• Vol.74 pp.195-202 (2002)
Clostridium perfringens and foodborne infections.
Sigrid Brynestad, Per Einar Granum.

  • Vol.56 pp.21-28 (2000)
Amplified fragment length polymorphism (AFLP) analysis of Clostridium perfringens for epidemiological typing.
J. McLauchlin, G. Ripabelli, M.M. Brett, E.J. Threlfall.

  • Vol.14 pp.175-178 (1991)
The presence of enterotoxigenic Clostridium perfringens strains in faeces of various animals.
B. Tschirdewahn, S. Notermans, K. Wernars, and F. Untermann.



International Journal of Hydrogen Energy

  • Vol.33 pp.1586-1592 (2008)
Application of Clostridium-specific PCR primers on the analysis of dark fermentation hydrogen-producing bacterial community.
C-H. Hung, C-H. Cheng, L-H. Cheng, C-M. Liang, and C-Y. Lin.




Iranian Journal of Microbiology

  • Vol.6 No.1 pp.31-36 (2014)
Genotyping of Clostridium perfringens isolated from healthy and diseased ostriches (Struthio camelus)
Jamshid Razmyar, Gholam Ali Kalidari, Ali Tolooe, Mehrnaz Rad and Ahmad Reza Movassaghi



IUBMB Life

  • Vol.64 No.7 pp.617-627 (2012)
The effect of genetically modified Lactobacillus plantarum 590 on the gut health of Sprague-Dawley rats.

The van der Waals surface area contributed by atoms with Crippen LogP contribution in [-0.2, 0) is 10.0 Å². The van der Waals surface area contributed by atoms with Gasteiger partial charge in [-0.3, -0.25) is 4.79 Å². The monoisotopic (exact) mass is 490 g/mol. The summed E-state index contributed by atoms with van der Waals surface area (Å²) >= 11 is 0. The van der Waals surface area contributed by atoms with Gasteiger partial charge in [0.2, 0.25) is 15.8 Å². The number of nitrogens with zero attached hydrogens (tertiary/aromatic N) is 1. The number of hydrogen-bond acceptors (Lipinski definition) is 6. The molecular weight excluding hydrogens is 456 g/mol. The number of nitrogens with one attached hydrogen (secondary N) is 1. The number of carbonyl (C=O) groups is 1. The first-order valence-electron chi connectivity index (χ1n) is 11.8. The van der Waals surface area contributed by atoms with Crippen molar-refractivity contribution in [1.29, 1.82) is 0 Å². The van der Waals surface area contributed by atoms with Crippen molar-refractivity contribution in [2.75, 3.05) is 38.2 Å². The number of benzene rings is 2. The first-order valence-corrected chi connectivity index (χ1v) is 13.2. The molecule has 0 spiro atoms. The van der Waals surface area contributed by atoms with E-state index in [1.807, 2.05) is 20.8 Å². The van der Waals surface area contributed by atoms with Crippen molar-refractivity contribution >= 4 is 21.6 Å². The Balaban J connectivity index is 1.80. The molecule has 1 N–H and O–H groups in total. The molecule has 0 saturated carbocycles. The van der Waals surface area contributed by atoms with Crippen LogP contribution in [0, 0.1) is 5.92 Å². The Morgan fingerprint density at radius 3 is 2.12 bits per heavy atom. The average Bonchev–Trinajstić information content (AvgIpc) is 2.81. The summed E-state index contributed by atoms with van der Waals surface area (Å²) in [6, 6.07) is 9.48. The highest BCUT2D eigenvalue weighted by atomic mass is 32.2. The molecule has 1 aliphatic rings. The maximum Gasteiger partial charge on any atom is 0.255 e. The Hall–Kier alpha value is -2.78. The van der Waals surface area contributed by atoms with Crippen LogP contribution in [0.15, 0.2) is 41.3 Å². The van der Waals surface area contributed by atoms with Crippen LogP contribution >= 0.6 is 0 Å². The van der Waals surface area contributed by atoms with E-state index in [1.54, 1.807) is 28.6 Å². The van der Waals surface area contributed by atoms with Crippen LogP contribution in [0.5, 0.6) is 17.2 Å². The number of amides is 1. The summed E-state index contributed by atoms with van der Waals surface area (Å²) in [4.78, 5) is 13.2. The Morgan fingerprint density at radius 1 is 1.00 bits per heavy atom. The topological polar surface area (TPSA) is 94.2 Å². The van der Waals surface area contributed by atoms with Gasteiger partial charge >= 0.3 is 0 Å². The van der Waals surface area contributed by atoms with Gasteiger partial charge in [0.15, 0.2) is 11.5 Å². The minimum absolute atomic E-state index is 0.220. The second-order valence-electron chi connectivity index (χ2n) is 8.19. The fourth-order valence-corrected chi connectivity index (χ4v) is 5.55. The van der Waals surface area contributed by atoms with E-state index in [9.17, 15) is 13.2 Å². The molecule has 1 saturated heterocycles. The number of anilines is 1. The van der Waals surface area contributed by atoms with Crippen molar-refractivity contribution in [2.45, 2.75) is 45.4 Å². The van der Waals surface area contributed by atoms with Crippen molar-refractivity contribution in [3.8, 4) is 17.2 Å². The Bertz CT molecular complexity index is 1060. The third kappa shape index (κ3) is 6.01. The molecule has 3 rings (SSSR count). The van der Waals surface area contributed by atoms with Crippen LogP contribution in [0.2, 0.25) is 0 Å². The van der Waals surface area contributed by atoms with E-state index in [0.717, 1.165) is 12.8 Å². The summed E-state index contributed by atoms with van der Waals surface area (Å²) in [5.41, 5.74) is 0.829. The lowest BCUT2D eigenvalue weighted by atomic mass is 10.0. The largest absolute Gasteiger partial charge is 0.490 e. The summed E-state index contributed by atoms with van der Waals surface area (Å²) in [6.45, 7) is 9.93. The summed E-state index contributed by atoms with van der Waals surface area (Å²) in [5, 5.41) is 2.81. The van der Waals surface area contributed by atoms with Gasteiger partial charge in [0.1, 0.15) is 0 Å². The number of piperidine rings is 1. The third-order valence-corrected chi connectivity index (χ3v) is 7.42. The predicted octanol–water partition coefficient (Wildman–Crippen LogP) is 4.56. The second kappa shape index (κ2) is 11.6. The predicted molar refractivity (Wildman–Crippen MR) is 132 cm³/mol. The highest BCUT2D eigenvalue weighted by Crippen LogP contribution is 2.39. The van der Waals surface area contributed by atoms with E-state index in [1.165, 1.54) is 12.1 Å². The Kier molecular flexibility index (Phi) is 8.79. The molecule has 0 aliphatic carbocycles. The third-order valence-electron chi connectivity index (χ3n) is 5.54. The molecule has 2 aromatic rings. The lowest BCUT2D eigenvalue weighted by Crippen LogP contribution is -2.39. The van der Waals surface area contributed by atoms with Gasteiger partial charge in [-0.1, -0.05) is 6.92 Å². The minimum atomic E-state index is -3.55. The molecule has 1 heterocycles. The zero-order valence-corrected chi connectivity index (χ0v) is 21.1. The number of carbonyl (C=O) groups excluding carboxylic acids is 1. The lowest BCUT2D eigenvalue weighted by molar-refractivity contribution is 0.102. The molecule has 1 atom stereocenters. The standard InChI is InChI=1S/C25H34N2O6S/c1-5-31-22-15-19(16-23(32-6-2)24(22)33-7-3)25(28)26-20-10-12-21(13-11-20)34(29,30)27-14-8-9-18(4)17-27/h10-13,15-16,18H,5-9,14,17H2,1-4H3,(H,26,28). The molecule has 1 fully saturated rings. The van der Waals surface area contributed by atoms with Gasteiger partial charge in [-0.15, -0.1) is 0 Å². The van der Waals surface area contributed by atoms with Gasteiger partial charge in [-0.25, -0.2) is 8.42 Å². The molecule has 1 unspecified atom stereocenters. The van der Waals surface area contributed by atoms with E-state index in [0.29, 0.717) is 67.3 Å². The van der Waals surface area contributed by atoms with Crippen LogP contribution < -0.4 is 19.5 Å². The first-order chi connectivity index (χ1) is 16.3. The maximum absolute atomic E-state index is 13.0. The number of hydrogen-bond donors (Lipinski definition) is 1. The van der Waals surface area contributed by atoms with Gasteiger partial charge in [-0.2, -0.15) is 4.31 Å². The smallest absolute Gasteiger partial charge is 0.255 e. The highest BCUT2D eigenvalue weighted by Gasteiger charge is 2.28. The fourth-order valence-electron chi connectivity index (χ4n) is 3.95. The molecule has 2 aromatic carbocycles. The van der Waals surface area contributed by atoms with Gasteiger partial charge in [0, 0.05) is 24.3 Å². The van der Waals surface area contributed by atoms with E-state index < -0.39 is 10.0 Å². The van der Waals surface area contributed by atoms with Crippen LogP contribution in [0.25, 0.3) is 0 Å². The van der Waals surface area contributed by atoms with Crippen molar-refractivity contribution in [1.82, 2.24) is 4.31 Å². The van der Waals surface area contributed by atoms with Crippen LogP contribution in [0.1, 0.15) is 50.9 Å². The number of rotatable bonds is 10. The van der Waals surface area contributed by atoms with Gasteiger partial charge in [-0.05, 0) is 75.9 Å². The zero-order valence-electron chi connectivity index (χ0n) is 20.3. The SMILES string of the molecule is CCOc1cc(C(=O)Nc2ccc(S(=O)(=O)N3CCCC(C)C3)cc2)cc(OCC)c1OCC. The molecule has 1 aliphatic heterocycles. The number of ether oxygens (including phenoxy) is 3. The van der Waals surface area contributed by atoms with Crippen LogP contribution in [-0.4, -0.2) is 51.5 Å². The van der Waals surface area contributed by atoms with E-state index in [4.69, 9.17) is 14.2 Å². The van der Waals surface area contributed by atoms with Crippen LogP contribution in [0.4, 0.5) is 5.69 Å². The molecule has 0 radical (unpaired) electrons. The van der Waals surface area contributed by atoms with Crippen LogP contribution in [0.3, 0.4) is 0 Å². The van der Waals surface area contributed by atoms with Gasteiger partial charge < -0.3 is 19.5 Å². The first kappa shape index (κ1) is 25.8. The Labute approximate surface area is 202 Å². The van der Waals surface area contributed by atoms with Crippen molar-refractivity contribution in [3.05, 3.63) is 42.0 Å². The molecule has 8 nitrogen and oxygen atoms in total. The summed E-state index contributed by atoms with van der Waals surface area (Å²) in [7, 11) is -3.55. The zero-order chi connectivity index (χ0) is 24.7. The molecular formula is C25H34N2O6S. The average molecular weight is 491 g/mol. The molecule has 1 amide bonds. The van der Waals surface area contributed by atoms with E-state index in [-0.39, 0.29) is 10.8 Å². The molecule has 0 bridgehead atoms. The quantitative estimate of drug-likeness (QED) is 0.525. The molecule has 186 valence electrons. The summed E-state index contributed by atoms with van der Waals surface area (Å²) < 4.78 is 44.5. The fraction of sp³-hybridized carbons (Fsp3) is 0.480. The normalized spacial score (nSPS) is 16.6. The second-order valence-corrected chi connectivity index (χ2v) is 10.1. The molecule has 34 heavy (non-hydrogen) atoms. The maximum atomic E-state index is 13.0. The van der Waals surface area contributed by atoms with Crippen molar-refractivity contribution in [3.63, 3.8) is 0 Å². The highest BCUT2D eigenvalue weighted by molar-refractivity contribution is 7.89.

H-Y Liu, W-T Xu, Y-F Yuan, S-S Cao, X-Y He, S-Y Li, K-L Huang, and Y-B Luo.



Journal of Applied Bacteriology

  • Vol.77 pp.650-655 (1994)
Typing of Clostridium perfringens by in vitro amplification of toxin genes.
G. Daube, B. China, P. Simon, K. Hvala and J. Mainil.



Journal of Bacteriology

  • Vol.77 No.5 pp.655-660 (1959)
Criteria for identification of Bacillus anthracis.
J.M. Leise, C.H. Carter, H. Friedlander, and S.W. Freed.



Journal of Clinical Microbiology

  • Vol.37 No.2 pp.358-361 (1999)
Prevalence of β2-Toxigenic Clostridium perfringens in horses with intestinal disorders.
Cornelia Herholz, Raymond Miserez, Jacques Nicolet, Joachim Frey, Michel Popoff, Maryse Gibert, Heinz Gerber, Reto Straub.

  • Vol.32 No.10 pp.2533-2539 (1994)
Comparison of Western Immunoblots and Gene detection assays for identification of potentially enterotoxigenic isolates of Clostridium perfringens.
John F. Kokai-kun, J. Glenn Songer, John R. Czeczulin, Futai Chen, and Bruce A. McClane.

  • Vol.27 No.4 pp.660-663 (1989)
Clostridium perfringens food poisoning: Use of serotyping in an outbreak setting.
T.P. Gross, L.B. Kamara, C.L. Hatheway, P. Powers, J.P. Libonati, S.M. Harmon, and E. Israel.




Journal of Food Protection

  • Vol.49 No.7 pp.523-525 (1986)
Evaluation of a reversed passive latex agglutination test kit for Clostridium perfringens enterotoxin.
Stanley M. Harmon and Donald A. Kautter.



Journal of Microbiological Biotechnology

  • Vol.17 No.7 pp.1177-1182 (2007)
Simultaneous detection and identification of Bacillus cereus group bacteria using multiplex PCR.